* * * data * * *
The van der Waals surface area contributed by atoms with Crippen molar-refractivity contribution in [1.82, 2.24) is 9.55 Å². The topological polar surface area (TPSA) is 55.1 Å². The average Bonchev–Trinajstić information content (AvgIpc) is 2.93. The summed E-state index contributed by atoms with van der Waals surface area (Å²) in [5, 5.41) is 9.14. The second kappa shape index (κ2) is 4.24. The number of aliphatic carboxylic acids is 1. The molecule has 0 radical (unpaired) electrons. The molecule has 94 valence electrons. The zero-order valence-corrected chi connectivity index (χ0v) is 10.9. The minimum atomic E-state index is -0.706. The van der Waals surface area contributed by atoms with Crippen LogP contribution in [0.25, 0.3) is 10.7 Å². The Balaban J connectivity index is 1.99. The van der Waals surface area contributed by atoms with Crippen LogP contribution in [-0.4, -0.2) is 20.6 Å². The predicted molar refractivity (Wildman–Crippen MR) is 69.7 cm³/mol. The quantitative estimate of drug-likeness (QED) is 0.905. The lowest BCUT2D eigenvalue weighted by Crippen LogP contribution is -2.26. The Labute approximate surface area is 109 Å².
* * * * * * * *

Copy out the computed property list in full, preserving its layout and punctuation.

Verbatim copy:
The van der Waals surface area contributed by atoms with Crippen molar-refractivity contribution in [1.82, 2.24) is 9.55 Å². The topological polar surface area (TPSA) is 55.1 Å². The average Bonchev–Trinajstić information content (AvgIpc) is 2.93. The summed E-state index contributed by atoms with van der Waals surface area (Å²) in [5, 5.41) is 9.14. The second kappa shape index (κ2) is 4.24. The number of aliphatic carboxylic acids is 1. The molecule has 0 radical (unpaired) electrons. The molecule has 94 valence electrons. The zero-order valence-corrected chi connectivity index (χ0v) is 10.9. The minimum atomic E-state index is -0.706. The van der Waals surface area contributed by atoms with Crippen LogP contribution in [0.25, 0.3) is 10.7 Å². The Balaban J connectivity index is 1.99. The van der Waals surface area contributed by atoms with Crippen LogP contribution in [-0.4, -0.2) is 20.6 Å². The predicted molar refractivity (Wildman–Crippen MR) is 69.7 cm³/mol. The quantitative estimate of drug-likeness (QED) is 0.905. The lowest BCUT2D eigenvalue weighted by Crippen LogP contribution is -2.26. The Labute approximate surface area is 109 Å².